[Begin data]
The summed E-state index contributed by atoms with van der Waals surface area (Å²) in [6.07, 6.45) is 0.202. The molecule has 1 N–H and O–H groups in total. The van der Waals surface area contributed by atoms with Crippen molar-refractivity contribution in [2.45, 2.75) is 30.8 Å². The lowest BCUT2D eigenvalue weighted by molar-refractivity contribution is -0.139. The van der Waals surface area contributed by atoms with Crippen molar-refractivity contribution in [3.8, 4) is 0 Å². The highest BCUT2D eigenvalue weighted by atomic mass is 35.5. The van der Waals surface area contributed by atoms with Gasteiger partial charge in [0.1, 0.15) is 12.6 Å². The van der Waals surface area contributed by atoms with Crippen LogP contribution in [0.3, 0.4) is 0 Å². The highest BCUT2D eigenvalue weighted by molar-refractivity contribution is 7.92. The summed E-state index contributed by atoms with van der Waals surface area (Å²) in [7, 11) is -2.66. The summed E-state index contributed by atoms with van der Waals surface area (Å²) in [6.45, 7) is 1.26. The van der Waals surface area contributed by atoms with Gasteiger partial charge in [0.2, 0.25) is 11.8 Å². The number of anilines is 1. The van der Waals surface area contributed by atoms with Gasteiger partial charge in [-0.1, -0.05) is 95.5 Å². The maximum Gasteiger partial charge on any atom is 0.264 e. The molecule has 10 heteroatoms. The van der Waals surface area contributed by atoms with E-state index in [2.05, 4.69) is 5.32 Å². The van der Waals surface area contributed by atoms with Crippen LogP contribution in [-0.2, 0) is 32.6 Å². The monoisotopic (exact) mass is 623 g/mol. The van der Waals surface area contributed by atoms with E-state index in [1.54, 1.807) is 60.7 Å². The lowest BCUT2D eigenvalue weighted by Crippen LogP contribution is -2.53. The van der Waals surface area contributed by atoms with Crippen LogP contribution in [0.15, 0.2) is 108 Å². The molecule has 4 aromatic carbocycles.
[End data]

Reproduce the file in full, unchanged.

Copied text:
The summed E-state index contributed by atoms with van der Waals surface area (Å²) in [6.07, 6.45) is 0.202. The molecule has 1 N–H and O–H groups in total. The van der Waals surface area contributed by atoms with Crippen molar-refractivity contribution in [2.45, 2.75) is 30.8 Å². The lowest BCUT2D eigenvalue weighted by molar-refractivity contribution is -0.139. The van der Waals surface area contributed by atoms with Crippen molar-refractivity contribution in [3.8, 4) is 0 Å². The highest BCUT2D eigenvalue weighted by atomic mass is 35.5. The van der Waals surface area contributed by atoms with Gasteiger partial charge in [0.1, 0.15) is 12.6 Å². The van der Waals surface area contributed by atoms with Crippen LogP contribution in [0.3, 0.4) is 0 Å². The highest BCUT2D eigenvalue weighted by molar-refractivity contribution is 7.92. The summed E-state index contributed by atoms with van der Waals surface area (Å²) in [7, 11) is -2.66. The summed E-state index contributed by atoms with van der Waals surface area (Å²) in [6.45, 7) is 1.26. The van der Waals surface area contributed by atoms with Gasteiger partial charge in [0.2, 0.25) is 11.8 Å². The number of anilines is 1. The van der Waals surface area contributed by atoms with Gasteiger partial charge in [-0.1, -0.05) is 95.5 Å². The maximum Gasteiger partial charge on any atom is 0.264 e. The molecule has 10 heteroatoms. The van der Waals surface area contributed by atoms with E-state index in [2.05, 4.69) is 5.32 Å². The van der Waals surface area contributed by atoms with Crippen LogP contribution in [-0.2, 0) is 32.6 Å². The monoisotopic (exact) mass is 623 g/mol. The van der Waals surface area contributed by atoms with E-state index in [1.54, 1.807) is 60.7 Å². The lowest BCUT2D eigenvalue weighted by Crippen LogP contribution is -2.53. The van der Waals surface area contributed by atoms with Crippen LogP contribution in [0.15, 0.2) is 108 Å². The molecule has 4 aromatic carbocycles.